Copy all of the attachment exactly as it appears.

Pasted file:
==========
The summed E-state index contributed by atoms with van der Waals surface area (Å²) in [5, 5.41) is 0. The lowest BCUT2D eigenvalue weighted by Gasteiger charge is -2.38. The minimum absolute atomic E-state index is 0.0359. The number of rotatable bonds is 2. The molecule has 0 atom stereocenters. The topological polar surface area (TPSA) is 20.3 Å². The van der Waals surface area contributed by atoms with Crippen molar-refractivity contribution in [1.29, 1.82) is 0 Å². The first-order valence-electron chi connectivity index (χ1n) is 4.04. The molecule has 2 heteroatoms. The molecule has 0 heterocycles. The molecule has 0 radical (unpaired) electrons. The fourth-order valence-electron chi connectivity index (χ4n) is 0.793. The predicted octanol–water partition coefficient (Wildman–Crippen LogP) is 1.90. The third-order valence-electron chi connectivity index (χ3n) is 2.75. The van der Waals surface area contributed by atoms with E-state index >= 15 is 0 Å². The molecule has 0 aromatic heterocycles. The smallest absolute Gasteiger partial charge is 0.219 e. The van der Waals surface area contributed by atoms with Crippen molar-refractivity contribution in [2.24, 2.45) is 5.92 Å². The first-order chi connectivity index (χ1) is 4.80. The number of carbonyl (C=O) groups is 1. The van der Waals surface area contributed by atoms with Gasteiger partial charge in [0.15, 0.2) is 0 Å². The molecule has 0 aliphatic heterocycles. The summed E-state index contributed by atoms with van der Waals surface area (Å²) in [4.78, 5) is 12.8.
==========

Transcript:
The summed E-state index contributed by atoms with van der Waals surface area (Å²) in [5, 5.41) is 0. The lowest BCUT2D eigenvalue weighted by Gasteiger charge is -2.38. The minimum absolute atomic E-state index is 0.0359. The number of rotatable bonds is 2. The molecule has 0 atom stereocenters. The topological polar surface area (TPSA) is 20.3 Å². The van der Waals surface area contributed by atoms with Crippen molar-refractivity contribution in [1.29, 1.82) is 0 Å². The first-order valence-electron chi connectivity index (χ1n) is 4.04. The molecule has 2 heteroatoms. The molecule has 0 heterocycles. The molecule has 0 radical (unpaired) electrons. The fourth-order valence-electron chi connectivity index (χ4n) is 0.793. The predicted octanol–water partition coefficient (Wildman–Crippen LogP) is 1.90. The third-order valence-electron chi connectivity index (χ3n) is 2.75. The van der Waals surface area contributed by atoms with E-state index >= 15 is 0 Å². The molecule has 0 aromatic heterocycles. The smallest absolute Gasteiger partial charge is 0.219 e. The van der Waals surface area contributed by atoms with Crippen molar-refractivity contribution in [2.24, 2.45) is 5.92 Å². The first-order chi connectivity index (χ1) is 4.80. The number of carbonyl (C=O) groups is 1. The van der Waals surface area contributed by atoms with Gasteiger partial charge in [0.15, 0.2) is 0 Å². The molecule has 0 aliphatic heterocycles. The summed E-state index contributed by atoms with van der Waals surface area (Å²) in [4.78, 5) is 12.8.